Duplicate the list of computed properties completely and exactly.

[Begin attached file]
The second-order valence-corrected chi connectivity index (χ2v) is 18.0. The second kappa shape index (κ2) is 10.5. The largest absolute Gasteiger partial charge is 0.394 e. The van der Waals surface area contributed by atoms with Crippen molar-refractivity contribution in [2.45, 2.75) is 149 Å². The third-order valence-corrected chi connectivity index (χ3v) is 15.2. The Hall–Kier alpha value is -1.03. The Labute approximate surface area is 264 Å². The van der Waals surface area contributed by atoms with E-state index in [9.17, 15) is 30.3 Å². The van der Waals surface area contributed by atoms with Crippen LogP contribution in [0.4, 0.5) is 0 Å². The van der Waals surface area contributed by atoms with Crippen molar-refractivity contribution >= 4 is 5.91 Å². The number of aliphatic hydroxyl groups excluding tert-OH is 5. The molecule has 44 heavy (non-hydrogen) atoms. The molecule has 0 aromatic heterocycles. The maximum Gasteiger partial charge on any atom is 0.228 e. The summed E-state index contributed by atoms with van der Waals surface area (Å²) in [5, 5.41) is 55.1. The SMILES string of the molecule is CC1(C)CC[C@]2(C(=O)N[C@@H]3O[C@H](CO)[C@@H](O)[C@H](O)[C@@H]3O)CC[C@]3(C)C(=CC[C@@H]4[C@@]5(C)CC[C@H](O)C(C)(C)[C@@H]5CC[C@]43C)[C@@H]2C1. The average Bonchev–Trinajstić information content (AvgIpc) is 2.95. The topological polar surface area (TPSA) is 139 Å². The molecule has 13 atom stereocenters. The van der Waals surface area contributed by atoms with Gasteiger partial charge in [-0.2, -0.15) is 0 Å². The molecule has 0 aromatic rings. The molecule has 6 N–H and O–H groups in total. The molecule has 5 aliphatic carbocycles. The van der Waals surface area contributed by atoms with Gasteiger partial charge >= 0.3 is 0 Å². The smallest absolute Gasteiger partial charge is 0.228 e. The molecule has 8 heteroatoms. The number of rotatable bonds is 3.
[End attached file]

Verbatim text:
The second-order valence-corrected chi connectivity index (χ2v) is 18.0. The second kappa shape index (κ2) is 10.5. The largest absolute Gasteiger partial charge is 0.394 e. The van der Waals surface area contributed by atoms with Crippen molar-refractivity contribution in [2.45, 2.75) is 149 Å². The third-order valence-corrected chi connectivity index (χ3v) is 15.2. The Hall–Kier alpha value is -1.03. The Labute approximate surface area is 264 Å². The van der Waals surface area contributed by atoms with E-state index in [9.17, 15) is 30.3 Å². The van der Waals surface area contributed by atoms with Crippen LogP contribution in [0.4, 0.5) is 0 Å². The van der Waals surface area contributed by atoms with Crippen molar-refractivity contribution >= 4 is 5.91 Å². The number of aliphatic hydroxyl groups excluding tert-OH is 5. The molecule has 44 heavy (non-hydrogen) atoms. The molecule has 0 aromatic heterocycles. The maximum Gasteiger partial charge on any atom is 0.228 e. The summed E-state index contributed by atoms with van der Waals surface area (Å²) in [5, 5.41) is 55.1. The SMILES string of the molecule is CC1(C)CC[C@]2(C(=O)N[C@@H]3O[C@H](CO)[C@@H](O)[C@H](O)[C@@H]3O)CC[C@]3(C)C(=CC[C@@H]4[C@@]5(C)CC[C@H](O)C(C)(C)[C@@H]5CC[C@]43C)[C@@H]2C1. The average Bonchev–Trinajstić information content (AvgIpc) is 2.95. The topological polar surface area (TPSA) is 139 Å². The molecule has 13 atom stereocenters. The van der Waals surface area contributed by atoms with Gasteiger partial charge in [-0.2, -0.15) is 0 Å². The molecule has 0 aromatic rings. The molecule has 6 N–H and O–H groups in total. The molecule has 5 aliphatic carbocycles. The van der Waals surface area contributed by atoms with Gasteiger partial charge >= 0.3 is 0 Å². The smallest absolute Gasteiger partial charge is 0.228 e. The molecule has 8 heteroatoms. The number of rotatable bonds is 3.